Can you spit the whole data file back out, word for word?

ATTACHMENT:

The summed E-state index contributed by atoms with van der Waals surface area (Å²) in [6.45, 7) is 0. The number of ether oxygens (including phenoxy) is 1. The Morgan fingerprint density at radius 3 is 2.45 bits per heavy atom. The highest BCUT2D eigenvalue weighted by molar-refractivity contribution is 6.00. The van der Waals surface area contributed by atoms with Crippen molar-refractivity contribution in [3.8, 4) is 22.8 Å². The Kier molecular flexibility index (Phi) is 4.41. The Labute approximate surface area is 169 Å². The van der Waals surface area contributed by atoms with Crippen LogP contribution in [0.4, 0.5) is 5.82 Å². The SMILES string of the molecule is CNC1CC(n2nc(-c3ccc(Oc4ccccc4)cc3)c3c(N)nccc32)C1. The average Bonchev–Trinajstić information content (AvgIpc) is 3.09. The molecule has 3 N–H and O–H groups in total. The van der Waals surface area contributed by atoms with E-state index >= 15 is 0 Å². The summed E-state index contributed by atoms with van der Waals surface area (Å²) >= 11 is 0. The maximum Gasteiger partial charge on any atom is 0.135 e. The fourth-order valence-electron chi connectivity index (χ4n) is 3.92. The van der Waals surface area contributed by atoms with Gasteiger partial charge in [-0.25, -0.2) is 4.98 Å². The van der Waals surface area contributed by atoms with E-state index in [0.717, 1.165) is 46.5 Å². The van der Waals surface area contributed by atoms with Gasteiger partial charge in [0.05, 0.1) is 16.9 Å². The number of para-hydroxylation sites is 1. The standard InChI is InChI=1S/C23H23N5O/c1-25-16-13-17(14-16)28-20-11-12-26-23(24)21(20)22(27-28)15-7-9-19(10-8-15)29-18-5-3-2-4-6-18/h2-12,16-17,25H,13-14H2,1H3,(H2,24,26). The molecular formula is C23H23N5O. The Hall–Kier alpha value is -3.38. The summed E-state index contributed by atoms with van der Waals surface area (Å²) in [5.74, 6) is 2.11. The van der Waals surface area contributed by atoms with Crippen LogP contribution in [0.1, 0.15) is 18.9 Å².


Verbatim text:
The summed E-state index contributed by atoms with van der Waals surface area (Å²) in [6.45, 7) is 0. The number of ether oxygens (including phenoxy) is 1. The Morgan fingerprint density at radius 3 is 2.45 bits per heavy atom. The highest BCUT2D eigenvalue weighted by molar-refractivity contribution is 6.00. The van der Waals surface area contributed by atoms with Crippen molar-refractivity contribution in [3.8, 4) is 22.8 Å². The Kier molecular flexibility index (Phi) is 4.41. The Labute approximate surface area is 169 Å². The van der Waals surface area contributed by atoms with Crippen LogP contribution in [0.4, 0.5) is 5.82 Å². The SMILES string of the molecule is CNC1CC(n2nc(-c3ccc(Oc4ccccc4)cc3)c3c(N)nccc32)C1. The average Bonchev–Trinajstić information content (AvgIpc) is 3.09. The molecule has 3 N–H and O–H groups in total. The van der Waals surface area contributed by atoms with E-state index >= 15 is 0 Å². The summed E-state index contributed by atoms with van der Waals surface area (Å²) >= 11 is 0. The maximum Gasteiger partial charge on any atom is 0.135 e. The fourth-order valence-electron chi connectivity index (χ4n) is 3.92. The van der Waals surface area contributed by atoms with Gasteiger partial charge in [-0.25, -0.2) is 4.98 Å². The van der Waals surface area contributed by atoms with E-state index in [0.717, 1.165) is 46.5 Å². The van der Waals surface area contributed by atoms with Gasteiger partial charge in [0.05, 0.1) is 16.9 Å². The number of para-hydroxylation sites is 1. The standard InChI is InChI=1S/C23H23N5O/c1-25-16-13-17(14-16)28-20-11-12-26-23(24)21(20)22(27-28)15-7-9-19(10-8-15)29-18-5-3-2-4-6-18/h2-12,16-17,25H,13-14H2,1H3,(H2,24,26). The molecular formula is C23H23N5O. The Hall–Kier alpha value is -3.38. The summed E-state index contributed by atoms with van der Waals surface area (Å²) in [5.74, 6) is 2.11. The van der Waals surface area contributed by atoms with Crippen LogP contribution in [0.1, 0.15) is 18.9 Å².